American LandscapeArtist(s)Edward Willis RedfieldObject Creation Date20th centuryMedium & Supportoil on canvasDimensions
16 1/8 x 22 3/16 in. (40.8 x 56.2 cm);22 1/2 x 30 1/2 x 1 1/2 in. (57.15 x 77.47 x 3.81 cm)Credit LineGift of Mr. Gilbert M. FrimetLabel copy
President's House object Summary
Edward Redfield was born into a Quaker family in Bridgeville, Delaware in 1869. The family moved to Philadelphia when he was still quite young. Redfield studied at the Pennsylvania Academy of Fine Arts in Philadelphia and soon after traveled to London, and France, where he enrolled at the Ecole des Beaux-Arts and the Academie Julian. He studied under Bougereau, but was more interested in modern painters like Degas and Monet than art of the past. He was drawn to open-air landscapes and spent some time in the forest of Fontainbleau with Robert Henri, a painter friend from Philadelphia. After a visit to Venice, he returned to the United States in 1892. The following year he married a young French woman, Elise Deligant.
Redfield became a highly successful artist. His landscapes are impressionistic in manner and were mainly painted out of doors. He did not sketch or make studies beforehand; instead he tried to complete paintings in a single day. Working during winter often meant he was out in brutal conditions. As a result his winter canvases can seem fairly abstract. At a distance, the trees, hills and streams are recognizable, but up close, is all thick impasto. Redfield was a powerful painter, and he set the standard for American landscape painting during his lifetime. His style influenced many younger artsists. He was a friend of John Sloan, Robert Henri, William Flachers, George Luks and Everett Shinn, who would later be know as the Eight.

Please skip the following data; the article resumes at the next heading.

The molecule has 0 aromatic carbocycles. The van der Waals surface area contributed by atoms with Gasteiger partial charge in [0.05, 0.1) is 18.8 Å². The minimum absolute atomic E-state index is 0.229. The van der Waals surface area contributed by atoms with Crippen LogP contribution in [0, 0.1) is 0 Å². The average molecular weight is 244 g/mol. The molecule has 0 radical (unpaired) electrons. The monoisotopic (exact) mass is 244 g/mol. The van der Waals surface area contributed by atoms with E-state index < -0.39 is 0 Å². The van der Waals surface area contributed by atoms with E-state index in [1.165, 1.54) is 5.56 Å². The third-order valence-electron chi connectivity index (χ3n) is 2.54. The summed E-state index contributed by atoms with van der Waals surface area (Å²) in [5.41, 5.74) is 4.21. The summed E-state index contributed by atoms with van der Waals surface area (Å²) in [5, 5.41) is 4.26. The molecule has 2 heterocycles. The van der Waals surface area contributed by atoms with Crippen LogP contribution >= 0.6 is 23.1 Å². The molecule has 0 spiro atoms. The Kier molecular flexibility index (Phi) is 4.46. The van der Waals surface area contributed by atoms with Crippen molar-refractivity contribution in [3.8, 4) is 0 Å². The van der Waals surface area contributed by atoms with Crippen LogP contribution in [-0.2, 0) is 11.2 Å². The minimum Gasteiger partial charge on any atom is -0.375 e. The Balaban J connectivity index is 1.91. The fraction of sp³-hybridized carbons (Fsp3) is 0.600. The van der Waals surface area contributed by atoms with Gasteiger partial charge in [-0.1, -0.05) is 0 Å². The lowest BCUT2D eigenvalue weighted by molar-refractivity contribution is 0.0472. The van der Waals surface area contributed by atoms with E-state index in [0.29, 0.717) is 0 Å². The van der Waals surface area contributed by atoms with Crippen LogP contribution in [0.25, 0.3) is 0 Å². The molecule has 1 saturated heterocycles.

In 1953 Redfield ceased painting. His style was no longer fashionable and he found sales to be increasingly difficult. In his last years, he produced crafts, such as hooked rugs and painted chests, in the early American style, and made reproductions of early American furniture.
Redfield died in 1965 at the age of 95. In the 1970s and 1980s his art and the art of his contemporaries was revalued. He is now considered to be one of the most important artists of Pennsylvania and an innovative and significant landscape painter.
(Christa Janecke)Primary Object ClassificationPaintingCollection AreaWesternRights
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modern and contemporary art